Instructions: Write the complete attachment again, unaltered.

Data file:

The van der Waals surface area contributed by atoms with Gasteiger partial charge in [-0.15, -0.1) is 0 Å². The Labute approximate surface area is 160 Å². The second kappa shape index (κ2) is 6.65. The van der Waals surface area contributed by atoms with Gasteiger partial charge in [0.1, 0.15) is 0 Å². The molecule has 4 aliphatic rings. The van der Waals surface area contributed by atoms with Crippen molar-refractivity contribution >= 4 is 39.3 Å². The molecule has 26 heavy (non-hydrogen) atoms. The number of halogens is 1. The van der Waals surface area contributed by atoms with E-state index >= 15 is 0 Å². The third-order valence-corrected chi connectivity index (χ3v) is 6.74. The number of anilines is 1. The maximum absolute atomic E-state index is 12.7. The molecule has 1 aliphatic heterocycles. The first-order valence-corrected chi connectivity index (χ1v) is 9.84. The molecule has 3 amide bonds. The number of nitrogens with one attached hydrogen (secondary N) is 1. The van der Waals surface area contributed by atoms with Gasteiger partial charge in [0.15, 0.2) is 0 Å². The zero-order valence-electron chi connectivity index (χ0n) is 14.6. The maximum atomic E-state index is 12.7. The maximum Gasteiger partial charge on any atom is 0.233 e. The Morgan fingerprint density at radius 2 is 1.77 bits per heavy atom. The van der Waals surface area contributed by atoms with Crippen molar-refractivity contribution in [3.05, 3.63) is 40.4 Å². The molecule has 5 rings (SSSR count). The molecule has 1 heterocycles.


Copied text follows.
The van der Waals surface area contributed by atoms with Gasteiger partial charge in [-0.15, -0.1) is 0 Å². The Labute approximate surface area is 160 Å². The second kappa shape index (κ2) is 6.65. The van der Waals surface area contributed by atoms with Gasteiger partial charge in [0.1, 0.15) is 0 Å². The molecule has 4 aliphatic rings. The van der Waals surface area contributed by atoms with Crippen molar-refractivity contribution >= 4 is 39.3 Å². The molecule has 26 heavy (non-hydrogen) atoms. The number of halogens is 1. The van der Waals surface area contributed by atoms with E-state index >= 15 is 0 Å². The third-order valence-corrected chi connectivity index (χ3v) is 6.74. The number of anilines is 1. The maximum absolute atomic E-state index is 12.7. The molecule has 1 aliphatic heterocycles. The first-order valence-corrected chi connectivity index (χ1v) is 9.84. The molecule has 3 amide bonds. The number of nitrogens with one attached hydrogen (secondary N) is 1. The van der Waals surface area contributed by atoms with Gasteiger partial charge in [0.15, 0.2) is 0 Å². The zero-order valence-electron chi connectivity index (χ0n) is 14.6. The maximum atomic E-state index is 12.7. The maximum Gasteiger partial charge on any atom is 0.233 e. The Morgan fingerprint density at radius 2 is 1.77 bits per heavy atom. The van der Waals surface area contributed by atoms with Crippen molar-refractivity contribution in [3.05, 3.63) is 40.4 Å². The molecule has 5 rings (SSSR count). The molecule has 1 heterocycles.